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Apple recalls Beats Pill XL Bluetooth speakers over fire risks

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Beats Pill XL

Apple announced a voluntary recall of 220,000 Beats Pill XL speaker units over fears the battery pack may overheat and catch fire.

The company is offering customers a £215 refund for the Bluetooth wireless speaker, named for its distinctive shape, following eight reports of overheating and one user claiming to have suffered burns.

The Pill XL was revealed in late 2013, well before Apple officially announced it had purchased Beats in May 2014, something the firm makes sure to point out in its press release.

The unit, identifiable by the ‘b’ logo in the centre of the speaker grill and available in 5 colours (black, metallic sky, pink, titanium and white) and a separately-sold shoulder strap.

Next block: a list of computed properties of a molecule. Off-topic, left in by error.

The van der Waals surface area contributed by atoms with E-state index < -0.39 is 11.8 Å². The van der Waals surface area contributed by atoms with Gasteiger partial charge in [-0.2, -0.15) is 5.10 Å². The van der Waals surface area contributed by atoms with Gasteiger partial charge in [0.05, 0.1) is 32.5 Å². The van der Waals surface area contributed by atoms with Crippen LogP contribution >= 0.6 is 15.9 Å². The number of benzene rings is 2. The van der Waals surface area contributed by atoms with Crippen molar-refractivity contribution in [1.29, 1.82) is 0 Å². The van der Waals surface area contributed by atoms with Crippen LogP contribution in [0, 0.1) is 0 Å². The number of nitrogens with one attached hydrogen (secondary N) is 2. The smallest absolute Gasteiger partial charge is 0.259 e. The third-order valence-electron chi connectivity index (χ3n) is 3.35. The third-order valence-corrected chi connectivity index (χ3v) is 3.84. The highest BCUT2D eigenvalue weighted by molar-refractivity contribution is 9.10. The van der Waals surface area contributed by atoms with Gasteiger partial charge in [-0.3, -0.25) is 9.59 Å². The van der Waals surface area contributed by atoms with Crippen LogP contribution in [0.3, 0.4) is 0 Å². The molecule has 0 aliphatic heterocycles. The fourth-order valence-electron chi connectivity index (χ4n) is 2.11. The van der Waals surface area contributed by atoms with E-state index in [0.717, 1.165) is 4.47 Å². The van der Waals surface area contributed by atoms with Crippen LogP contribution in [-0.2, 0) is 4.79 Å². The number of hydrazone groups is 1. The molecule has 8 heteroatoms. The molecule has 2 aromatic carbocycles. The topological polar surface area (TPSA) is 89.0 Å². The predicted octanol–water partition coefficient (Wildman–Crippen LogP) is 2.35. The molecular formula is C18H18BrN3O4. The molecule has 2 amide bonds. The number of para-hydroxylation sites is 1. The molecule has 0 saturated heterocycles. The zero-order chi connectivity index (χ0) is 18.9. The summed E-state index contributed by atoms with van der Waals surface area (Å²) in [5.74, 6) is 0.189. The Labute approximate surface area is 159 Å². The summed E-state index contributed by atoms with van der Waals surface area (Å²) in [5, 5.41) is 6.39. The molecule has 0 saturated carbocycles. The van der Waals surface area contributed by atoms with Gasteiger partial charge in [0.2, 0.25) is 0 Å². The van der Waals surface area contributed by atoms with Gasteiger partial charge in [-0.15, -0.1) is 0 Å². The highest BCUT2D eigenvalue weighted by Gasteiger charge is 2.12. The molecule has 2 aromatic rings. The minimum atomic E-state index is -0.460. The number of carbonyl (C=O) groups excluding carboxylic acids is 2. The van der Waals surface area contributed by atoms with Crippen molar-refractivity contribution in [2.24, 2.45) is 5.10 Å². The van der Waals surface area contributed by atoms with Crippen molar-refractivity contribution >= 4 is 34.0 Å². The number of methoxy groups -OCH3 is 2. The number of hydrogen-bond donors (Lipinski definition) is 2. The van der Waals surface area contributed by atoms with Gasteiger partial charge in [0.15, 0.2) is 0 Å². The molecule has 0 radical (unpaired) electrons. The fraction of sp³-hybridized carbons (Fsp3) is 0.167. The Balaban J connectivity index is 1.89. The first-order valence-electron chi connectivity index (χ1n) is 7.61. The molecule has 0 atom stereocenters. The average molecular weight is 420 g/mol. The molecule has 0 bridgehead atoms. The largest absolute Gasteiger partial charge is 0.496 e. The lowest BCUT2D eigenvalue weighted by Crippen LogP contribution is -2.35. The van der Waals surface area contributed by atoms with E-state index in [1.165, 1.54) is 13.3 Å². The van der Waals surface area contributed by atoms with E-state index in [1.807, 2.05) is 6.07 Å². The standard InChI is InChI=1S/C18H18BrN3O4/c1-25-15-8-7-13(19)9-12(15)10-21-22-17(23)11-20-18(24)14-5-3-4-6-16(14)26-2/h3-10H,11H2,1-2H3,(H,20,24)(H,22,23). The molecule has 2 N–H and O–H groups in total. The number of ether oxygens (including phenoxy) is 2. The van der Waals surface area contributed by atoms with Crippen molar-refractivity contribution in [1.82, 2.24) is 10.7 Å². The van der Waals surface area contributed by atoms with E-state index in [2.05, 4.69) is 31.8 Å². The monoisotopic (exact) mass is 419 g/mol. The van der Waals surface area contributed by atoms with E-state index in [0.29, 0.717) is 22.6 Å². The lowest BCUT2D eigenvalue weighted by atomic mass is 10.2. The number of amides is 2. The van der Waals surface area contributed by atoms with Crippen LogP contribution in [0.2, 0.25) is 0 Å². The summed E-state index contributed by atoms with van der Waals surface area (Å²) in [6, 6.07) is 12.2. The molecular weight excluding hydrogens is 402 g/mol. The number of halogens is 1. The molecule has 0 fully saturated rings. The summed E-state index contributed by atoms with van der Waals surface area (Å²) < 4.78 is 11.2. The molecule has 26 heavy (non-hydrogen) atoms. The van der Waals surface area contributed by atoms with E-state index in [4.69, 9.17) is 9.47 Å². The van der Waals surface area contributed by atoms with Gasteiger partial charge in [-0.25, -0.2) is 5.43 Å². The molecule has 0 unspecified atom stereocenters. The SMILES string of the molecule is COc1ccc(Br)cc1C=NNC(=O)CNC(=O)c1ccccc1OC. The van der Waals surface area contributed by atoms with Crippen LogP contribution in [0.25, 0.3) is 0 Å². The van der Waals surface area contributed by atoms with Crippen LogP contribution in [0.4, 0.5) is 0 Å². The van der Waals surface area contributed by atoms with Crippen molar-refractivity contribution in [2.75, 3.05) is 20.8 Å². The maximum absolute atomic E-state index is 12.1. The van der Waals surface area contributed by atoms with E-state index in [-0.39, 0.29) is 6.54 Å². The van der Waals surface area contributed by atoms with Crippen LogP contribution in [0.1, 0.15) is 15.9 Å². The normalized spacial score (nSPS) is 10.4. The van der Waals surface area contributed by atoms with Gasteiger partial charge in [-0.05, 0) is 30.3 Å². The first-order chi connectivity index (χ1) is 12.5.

The speaker rocks a 30-metre Bluetooth range, a rechargeable (and apparently flammable) battery that lasts 15-hours and a built-in speaker phone for accepting calls. It’s also able to charge a mobile device with through the USB out.

The announcement reads: “Apple today announced a voluntary recall of Beats Pill XL speakers, including a refund for customers. Apple has determined that, in rare cases, the battery in the Beats Pill XL may overheat and pose a fire safety risk. The recall does not affect any other Beats or Apple products.

“Because customer safety is the company’s top priority, Apple is asking customers to stop using their Beats Pill XL speakers.”

Read more: 10 Best Portable Speakers 2015

Those returning the product will receive an Apple Store credit or electronic payment totaling £215, even though the item is currently listed at £269 on the official Beats website.

We’ve reached out to Apple for clarification on the refund amount being offered and will update this report if a response is forthcoming. If you’re one of the affected customers, you can find out how to apply for your refund here.

UPDATE: Apple has told TrustedReviews the refund offered is a localisation of the U.S. price. The company also points out the recall program doesn't affect users' statutory or warranty rights to receive a refund.

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